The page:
It was a typical Wednesday morning in south-central Pennsylvania. The largely working-class community of Middletown, PA was preparing for the day when the news broke at 9:00 am. One of the reactors at the nearby Three Mile Island nuclear power plant had malfunctioned.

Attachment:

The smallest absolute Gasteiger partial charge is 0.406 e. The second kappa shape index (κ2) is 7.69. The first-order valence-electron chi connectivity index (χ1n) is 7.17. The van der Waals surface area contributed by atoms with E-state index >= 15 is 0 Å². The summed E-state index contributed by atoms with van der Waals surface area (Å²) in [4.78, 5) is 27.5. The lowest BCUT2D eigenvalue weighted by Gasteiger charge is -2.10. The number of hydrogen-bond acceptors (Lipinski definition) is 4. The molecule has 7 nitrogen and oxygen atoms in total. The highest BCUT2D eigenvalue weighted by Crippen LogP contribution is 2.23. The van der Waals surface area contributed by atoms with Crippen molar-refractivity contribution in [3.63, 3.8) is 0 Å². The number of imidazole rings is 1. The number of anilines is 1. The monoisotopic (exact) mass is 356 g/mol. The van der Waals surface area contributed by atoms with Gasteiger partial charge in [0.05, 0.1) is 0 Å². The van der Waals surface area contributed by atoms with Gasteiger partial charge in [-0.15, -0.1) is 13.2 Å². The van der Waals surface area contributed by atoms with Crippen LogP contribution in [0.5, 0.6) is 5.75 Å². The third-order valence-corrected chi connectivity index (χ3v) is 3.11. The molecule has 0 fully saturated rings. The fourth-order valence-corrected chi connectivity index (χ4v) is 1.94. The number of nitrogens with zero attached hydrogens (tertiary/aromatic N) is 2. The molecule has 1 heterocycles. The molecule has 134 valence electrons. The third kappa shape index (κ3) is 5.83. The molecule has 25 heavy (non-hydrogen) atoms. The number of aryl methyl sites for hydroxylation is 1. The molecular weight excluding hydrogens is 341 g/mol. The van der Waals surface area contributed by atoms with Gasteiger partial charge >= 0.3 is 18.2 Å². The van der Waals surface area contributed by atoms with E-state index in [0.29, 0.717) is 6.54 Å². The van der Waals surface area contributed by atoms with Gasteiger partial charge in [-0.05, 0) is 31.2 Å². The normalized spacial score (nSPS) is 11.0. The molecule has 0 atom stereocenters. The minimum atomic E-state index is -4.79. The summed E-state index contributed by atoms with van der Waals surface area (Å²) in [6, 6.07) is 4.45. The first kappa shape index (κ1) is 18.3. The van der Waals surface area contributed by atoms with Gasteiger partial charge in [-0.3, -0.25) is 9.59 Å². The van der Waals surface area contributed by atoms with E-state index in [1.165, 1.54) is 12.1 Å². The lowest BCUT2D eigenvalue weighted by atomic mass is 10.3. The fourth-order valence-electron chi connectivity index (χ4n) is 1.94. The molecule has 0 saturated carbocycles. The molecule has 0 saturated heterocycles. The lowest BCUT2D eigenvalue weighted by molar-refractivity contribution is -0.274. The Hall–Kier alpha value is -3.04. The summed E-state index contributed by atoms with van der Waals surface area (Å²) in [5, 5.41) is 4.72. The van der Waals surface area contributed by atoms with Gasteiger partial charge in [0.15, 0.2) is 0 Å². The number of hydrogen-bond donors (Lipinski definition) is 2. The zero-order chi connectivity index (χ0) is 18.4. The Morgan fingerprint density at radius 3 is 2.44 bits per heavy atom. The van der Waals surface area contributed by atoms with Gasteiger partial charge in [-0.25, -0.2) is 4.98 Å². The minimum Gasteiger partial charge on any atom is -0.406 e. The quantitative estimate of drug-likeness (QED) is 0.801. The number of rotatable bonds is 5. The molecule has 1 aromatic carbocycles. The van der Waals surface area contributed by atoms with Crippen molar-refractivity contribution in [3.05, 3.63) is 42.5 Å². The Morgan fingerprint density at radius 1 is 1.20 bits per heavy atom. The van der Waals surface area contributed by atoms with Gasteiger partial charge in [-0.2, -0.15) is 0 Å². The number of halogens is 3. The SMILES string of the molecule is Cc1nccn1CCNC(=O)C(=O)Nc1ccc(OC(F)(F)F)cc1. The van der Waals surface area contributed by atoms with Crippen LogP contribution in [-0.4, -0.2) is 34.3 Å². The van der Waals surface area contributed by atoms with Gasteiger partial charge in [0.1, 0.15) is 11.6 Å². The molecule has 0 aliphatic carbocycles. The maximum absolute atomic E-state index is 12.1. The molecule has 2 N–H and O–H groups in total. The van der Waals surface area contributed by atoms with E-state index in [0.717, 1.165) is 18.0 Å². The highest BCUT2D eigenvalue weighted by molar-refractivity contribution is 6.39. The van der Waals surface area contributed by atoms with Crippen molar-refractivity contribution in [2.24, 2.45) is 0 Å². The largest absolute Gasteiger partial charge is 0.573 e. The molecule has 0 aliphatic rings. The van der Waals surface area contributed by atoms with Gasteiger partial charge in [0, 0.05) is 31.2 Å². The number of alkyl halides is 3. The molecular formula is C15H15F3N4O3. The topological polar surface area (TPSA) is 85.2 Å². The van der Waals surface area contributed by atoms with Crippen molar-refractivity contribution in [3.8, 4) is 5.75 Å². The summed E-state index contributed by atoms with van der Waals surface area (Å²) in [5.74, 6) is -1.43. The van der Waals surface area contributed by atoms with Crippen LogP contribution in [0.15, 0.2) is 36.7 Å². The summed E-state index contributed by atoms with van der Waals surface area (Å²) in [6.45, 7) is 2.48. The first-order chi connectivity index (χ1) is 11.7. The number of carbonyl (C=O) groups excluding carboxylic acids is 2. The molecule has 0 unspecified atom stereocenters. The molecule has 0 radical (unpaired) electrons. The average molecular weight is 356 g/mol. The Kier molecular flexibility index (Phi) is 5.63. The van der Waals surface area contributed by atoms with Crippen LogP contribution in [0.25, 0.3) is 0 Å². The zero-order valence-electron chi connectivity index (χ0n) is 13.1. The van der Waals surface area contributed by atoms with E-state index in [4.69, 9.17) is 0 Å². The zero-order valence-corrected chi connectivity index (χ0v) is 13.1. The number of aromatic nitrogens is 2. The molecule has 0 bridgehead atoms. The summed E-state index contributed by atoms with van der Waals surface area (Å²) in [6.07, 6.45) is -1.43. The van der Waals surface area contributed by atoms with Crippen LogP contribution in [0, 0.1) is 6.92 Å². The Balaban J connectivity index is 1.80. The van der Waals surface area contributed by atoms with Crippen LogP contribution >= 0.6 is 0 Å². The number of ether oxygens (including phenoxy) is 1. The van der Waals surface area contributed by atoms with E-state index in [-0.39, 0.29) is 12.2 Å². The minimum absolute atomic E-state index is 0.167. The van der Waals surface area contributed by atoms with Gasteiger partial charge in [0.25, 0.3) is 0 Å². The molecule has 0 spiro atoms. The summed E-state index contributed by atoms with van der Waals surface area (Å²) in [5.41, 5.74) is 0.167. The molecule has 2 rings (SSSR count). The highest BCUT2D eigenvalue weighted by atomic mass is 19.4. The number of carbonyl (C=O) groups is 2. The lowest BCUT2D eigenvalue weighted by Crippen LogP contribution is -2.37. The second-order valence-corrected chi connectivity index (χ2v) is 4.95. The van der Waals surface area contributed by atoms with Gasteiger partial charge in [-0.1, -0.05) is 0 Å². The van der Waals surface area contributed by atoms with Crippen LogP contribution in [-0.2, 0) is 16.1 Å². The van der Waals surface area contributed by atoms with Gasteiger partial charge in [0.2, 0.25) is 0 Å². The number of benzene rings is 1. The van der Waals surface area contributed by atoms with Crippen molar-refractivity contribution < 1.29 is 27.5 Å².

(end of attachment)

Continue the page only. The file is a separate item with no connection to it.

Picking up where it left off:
The 1979 episode claimed no casualties – the reactor core’s partial meltdown was contained, with cleanup concluding in 1993 – but the effects of the nuclear crisis lasted far beyond that Wednesday morning. The event prompted extensive government action, and its imprint on the American culture in years following was felt acutely. For a disaster that proved physically harmless, the changes it wrought in the country were deeply felt. Read on for more about what happened, and how America responded.